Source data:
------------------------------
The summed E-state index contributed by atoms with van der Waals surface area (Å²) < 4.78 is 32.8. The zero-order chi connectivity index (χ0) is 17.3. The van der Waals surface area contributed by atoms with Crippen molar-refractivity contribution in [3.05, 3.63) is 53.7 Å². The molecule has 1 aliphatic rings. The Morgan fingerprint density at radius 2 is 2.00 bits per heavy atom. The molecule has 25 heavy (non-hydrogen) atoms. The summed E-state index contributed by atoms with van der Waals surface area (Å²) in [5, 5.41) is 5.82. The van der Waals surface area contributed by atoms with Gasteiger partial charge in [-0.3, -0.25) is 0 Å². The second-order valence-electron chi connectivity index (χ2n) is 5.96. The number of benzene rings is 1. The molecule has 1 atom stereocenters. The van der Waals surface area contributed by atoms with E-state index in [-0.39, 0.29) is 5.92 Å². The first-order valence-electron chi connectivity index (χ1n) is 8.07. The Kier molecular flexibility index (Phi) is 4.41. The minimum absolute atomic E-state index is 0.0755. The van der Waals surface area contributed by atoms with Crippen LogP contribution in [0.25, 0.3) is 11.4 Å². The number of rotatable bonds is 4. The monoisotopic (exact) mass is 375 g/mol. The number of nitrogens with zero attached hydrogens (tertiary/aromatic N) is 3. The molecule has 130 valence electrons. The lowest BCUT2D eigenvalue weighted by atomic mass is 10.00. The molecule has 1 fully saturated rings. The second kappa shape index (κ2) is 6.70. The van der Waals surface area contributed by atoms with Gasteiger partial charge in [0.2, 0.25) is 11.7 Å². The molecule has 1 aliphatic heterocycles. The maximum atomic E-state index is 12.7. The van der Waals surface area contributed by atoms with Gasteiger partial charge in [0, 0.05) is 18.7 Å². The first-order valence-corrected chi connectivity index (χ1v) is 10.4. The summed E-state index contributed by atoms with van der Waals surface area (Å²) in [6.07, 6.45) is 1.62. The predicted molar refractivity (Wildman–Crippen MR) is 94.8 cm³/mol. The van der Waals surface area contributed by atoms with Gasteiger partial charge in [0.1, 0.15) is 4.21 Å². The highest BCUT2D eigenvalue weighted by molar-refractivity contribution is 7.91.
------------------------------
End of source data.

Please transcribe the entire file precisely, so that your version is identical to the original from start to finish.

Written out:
The summed E-state index contributed by atoms with van der Waals surface area (Å²) < 4.78 is 32.8. The zero-order chi connectivity index (χ0) is 17.3. The van der Waals surface area contributed by atoms with Crippen molar-refractivity contribution in [3.05, 3.63) is 53.7 Å². The molecule has 1 aliphatic rings. The Morgan fingerprint density at radius 2 is 2.00 bits per heavy atom. The molecule has 25 heavy (non-hydrogen) atoms. The summed E-state index contributed by atoms with van der Waals surface area (Å²) in [5, 5.41) is 5.82. The van der Waals surface area contributed by atoms with Gasteiger partial charge in [-0.3, -0.25) is 0 Å². The second-order valence-electron chi connectivity index (χ2n) is 5.96. The number of benzene rings is 1. The molecule has 1 atom stereocenters. The van der Waals surface area contributed by atoms with E-state index in [-0.39, 0.29) is 5.92 Å². The first-order valence-electron chi connectivity index (χ1n) is 8.07. The Kier molecular flexibility index (Phi) is 4.41. The minimum absolute atomic E-state index is 0.0755. The van der Waals surface area contributed by atoms with Crippen LogP contribution in [0.25, 0.3) is 11.4 Å². The number of rotatable bonds is 4. The monoisotopic (exact) mass is 375 g/mol. The number of nitrogens with zero attached hydrogens (tertiary/aromatic N) is 3. The molecule has 130 valence electrons. The lowest BCUT2D eigenvalue weighted by atomic mass is 10.00. The molecule has 1 fully saturated rings. The second kappa shape index (κ2) is 6.70. The van der Waals surface area contributed by atoms with Gasteiger partial charge in [0.2, 0.25) is 11.7 Å². The molecule has 1 aliphatic heterocycles. The maximum atomic E-state index is 12.7. The van der Waals surface area contributed by atoms with Gasteiger partial charge in [0, 0.05) is 18.7 Å². The first-order valence-corrected chi connectivity index (χ1v) is 10.4. The summed E-state index contributed by atoms with van der Waals surface area (Å²) in [6.07, 6.45) is 1.62. The predicted molar refractivity (Wildman–Crippen MR) is 94.8 cm³/mol. The van der Waals surface area contributed by atoms with Gasteiger partial charge in [0.1, 0.15) is 4.21 Å². The highest BCUT2D eigenvalue weighted by molar-refractivity contribution is 7.91.